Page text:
Every time I read another Agatha Christie book, I fall in love again with her incredible storytelling of a murder mystery, and her ability to keep me guessing until the end. Hallowe’en Party was no different.
When a Hallowe’en party turns deadly, it falls to Hercule Poirot to unmask a murderer…
During a night of party games, Joyce Reynolds boasts that she once witnessed a murder. No one believes her, but then she is found drowned, face down in an apple-bobbing tub.
Set against a night of trickery and the occult, Hercule Poirot and Ariadne Oliver must race to uncover the real evil responsible for this ghastly murder.
Genre: Mystery, Thriller
Publisher: Harper Collins
Format I read it in: Hardcover
Hallowe’en Party was the inspiration for the movie “A Haunting in Venice”, although the book and the movie don’t really share much in common, except for the character’s names and the fact the murder happens on Halloween.
The murder in this book happens during a children’s Halloween Party, where a girl drowned in the tub where they bob the apples. It’s obvious that someone has murdered this girl by holding her head underwater. It also sparks a discussion, especially because the girl said something during the party preparations that may have put her in danger.
Due to the large number of people around, it’s almost impossible to tell who the culprit is, and this is where Hercule Poirot joins, agreeing to help his friend and investigate this case as a favour. The book features a lot of scenes with Poirot interviewing people that attended the party, but also the preparations for the party. The people in the town are friendly and tight-knit, but they all have something to hide, and nobody is volunteering information to a person that’s just come to town to investigate a murder.
If you loved “Murder on the Orient Express”, you will probably also enjoy “Halowe’en Party”, due to the interviewing scenes we see very often. In the book, we notice a big accent given to young people. Interestingly enough, children don’t feature a lot in Agatha’s books, but this one is definitely an exception. The adults are very dismissive of the children, their words and opinions, and they make this very known. They all dismissed what the girl said during the party preparations, because she had a reputation of exaggerating stories. This situation reminded me very much of the “boy who cried wolf”, who even Agatha mentions in the book.
Poirot, however, as always, takes everything into consideration during his investigation.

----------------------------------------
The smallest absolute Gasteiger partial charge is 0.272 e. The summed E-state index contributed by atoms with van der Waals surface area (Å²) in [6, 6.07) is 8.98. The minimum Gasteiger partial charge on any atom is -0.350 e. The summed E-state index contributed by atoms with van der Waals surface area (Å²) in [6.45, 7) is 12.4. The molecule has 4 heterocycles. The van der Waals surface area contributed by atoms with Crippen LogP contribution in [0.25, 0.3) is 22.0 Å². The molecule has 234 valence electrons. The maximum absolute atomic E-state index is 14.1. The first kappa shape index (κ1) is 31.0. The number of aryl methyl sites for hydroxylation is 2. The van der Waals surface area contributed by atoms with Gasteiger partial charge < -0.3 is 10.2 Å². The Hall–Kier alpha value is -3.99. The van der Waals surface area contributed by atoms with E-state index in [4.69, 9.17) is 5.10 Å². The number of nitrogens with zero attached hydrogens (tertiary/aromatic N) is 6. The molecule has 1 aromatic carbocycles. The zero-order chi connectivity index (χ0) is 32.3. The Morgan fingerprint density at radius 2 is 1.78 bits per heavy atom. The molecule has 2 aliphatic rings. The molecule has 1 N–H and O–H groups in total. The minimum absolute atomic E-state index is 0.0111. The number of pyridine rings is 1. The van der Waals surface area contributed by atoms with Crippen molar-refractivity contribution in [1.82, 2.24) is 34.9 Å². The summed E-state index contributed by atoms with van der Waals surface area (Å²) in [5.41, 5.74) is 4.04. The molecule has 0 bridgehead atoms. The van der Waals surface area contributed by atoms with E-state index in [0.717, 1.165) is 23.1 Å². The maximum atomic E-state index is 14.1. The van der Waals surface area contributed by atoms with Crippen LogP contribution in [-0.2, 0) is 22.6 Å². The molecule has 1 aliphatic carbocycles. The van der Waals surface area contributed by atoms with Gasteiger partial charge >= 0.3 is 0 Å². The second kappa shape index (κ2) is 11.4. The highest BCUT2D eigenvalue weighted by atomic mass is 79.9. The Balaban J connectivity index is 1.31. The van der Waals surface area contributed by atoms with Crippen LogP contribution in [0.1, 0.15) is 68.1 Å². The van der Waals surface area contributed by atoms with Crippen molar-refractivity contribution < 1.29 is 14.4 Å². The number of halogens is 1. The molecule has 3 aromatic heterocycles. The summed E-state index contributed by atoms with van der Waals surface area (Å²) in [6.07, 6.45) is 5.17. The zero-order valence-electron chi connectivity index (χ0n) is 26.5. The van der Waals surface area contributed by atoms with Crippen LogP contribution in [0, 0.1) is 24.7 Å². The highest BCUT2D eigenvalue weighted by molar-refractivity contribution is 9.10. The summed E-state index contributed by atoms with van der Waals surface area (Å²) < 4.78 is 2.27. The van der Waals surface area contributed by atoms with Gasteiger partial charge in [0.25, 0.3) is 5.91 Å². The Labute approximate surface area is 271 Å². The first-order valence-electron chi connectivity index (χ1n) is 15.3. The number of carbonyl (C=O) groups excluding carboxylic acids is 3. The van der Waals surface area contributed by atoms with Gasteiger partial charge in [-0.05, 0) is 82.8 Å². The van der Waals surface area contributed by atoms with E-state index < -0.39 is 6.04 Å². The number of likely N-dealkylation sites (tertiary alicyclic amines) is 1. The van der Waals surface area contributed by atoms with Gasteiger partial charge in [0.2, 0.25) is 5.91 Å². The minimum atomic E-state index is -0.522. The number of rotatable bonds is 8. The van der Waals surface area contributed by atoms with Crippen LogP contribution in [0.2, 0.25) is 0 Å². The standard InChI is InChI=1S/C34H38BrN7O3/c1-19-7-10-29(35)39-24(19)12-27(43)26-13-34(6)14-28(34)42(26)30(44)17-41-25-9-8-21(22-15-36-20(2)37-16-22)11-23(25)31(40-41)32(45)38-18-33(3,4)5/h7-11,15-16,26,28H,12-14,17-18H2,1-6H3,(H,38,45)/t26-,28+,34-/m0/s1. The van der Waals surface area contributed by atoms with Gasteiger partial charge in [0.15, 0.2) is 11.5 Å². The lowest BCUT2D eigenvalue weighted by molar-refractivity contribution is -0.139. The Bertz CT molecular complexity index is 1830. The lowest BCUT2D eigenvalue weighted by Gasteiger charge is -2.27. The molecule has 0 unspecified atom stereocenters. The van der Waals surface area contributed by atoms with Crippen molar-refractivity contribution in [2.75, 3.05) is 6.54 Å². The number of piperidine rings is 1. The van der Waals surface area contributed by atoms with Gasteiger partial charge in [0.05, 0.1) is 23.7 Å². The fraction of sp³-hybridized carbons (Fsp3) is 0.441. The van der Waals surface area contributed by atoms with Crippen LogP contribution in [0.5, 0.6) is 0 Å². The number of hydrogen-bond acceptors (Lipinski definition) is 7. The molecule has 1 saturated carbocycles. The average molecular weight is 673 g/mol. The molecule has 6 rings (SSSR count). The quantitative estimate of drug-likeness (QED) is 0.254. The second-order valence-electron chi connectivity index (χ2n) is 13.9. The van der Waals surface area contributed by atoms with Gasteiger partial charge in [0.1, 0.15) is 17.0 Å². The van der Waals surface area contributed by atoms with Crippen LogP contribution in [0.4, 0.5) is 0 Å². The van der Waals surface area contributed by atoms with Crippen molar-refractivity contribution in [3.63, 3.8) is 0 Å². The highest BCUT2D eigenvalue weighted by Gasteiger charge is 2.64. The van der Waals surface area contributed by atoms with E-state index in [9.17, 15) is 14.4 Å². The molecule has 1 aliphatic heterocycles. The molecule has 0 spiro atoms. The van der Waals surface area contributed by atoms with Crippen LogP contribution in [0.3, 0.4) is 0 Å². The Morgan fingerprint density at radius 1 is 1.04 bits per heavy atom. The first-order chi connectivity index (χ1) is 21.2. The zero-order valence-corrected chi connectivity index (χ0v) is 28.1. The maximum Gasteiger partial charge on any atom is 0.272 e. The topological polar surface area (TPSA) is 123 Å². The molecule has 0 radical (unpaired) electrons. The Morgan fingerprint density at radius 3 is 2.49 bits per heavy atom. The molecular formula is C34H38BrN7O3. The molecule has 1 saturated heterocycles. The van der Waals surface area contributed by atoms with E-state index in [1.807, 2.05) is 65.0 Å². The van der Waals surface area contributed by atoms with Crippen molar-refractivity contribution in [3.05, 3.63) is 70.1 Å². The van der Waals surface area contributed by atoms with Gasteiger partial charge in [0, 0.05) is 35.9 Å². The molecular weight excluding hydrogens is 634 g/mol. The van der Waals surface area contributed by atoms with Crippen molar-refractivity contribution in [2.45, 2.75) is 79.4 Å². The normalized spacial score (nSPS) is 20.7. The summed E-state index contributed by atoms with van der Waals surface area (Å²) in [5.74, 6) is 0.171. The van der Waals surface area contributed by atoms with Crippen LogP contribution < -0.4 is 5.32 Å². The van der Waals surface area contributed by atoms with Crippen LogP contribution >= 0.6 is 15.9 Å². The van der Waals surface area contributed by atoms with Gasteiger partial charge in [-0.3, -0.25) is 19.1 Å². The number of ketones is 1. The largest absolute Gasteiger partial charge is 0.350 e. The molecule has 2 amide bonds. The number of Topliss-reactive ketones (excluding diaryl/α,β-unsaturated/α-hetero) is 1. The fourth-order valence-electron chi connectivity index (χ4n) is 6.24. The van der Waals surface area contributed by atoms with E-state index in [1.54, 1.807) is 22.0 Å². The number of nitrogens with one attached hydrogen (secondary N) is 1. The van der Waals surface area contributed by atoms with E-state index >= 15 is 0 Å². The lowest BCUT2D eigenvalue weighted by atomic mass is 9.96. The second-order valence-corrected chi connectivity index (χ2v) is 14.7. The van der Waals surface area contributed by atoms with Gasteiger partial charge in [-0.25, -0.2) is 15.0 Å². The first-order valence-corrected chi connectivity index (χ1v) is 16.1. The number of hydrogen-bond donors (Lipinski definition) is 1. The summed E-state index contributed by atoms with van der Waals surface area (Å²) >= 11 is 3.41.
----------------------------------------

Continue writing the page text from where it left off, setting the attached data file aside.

“The victim is always important”, said Poirot, “The victim, you see, is so often the cause of the crime.”
People in town are adamant that this is a deed of a young kid with mental health issues. We can notice the book is dated by the way people describe this possible culprit. There is not much hope or trust in the youth with a rough upbringing, or young people that are known to cause troubles.
“It seems to me that crimes are so often associated nowadays with the young. People who don’t really know quite what they are doing, who want silly revenges, who have an instinct for destruction. Even the people who wreck telephone boxes, or who slash the tyres of cars, do all sorts of things just to hurt people, just because they hate – not anyone in particular, but the whole world.”
There is a mention of how important and vital a child’s education is, such as below:
“One has to remember”, said Rowena Drake, “that there are young people at an age when it is vital that they should continue with their studies if they are to have the chance of doing well in life.”
Even though I agree education is extremely important for young people, I don’t think this is the only important thing. I want to say that a happy upbringing, good social circles, good environment and fair and equal opportunities are also very important for a child to find its place in the world without turning to violence. I also believe that young people who have made a mistake in the past deserve a second chance, a hand held out to them, to try and get them on the right path.
However, the town and Poirot are not that keen on mercy and second chances:
“He was a man who thought first always of justice. He was suspicious, had always been suspicious, of mercy – too much mercy, that is to say. Too much mercy, as he knew from former experience both in Belgium and this country, often resulted in further crimes which were fatal to innocent victims who need not have been victims if justice had been put first and mercy second.”
The book certainly opens the door for a very good discussion on so many topics, and I always find this intriguing. Not all books make me stop for a bit and ponder, and so I always cherish the ones that do. As for the murder reveal itself, I wasn’t too surprised, but I also couldn’t guess it myself. I guessed two of the people involved in the story, due to some clues they dropped, but I couldn’t have guessed the others nor put the whole story together. I really enjoyed the mystery and I’m quite happy I got to read yet another Christie book! Huge thank you to the teams at Tandem Collective and Harper Collins for sending me the new hardcover book printed for the occasion of the movie release!
About The Author:
This best-selling author of all time wrote 66 crime novels and story collections, fourteen plays, and six novels under a pseudonym in romance. Her books sold more than a billion copies in the English language and a billion in translation. According to Index Translationum, people translated her works into 103 languages at least, the most for an individual author. Of the most enduring figures in crime literature, she created Hercule Poirot and Miss Jane Marple. She atuhored The Mousetrap, the longest-running play in the history of modern theater.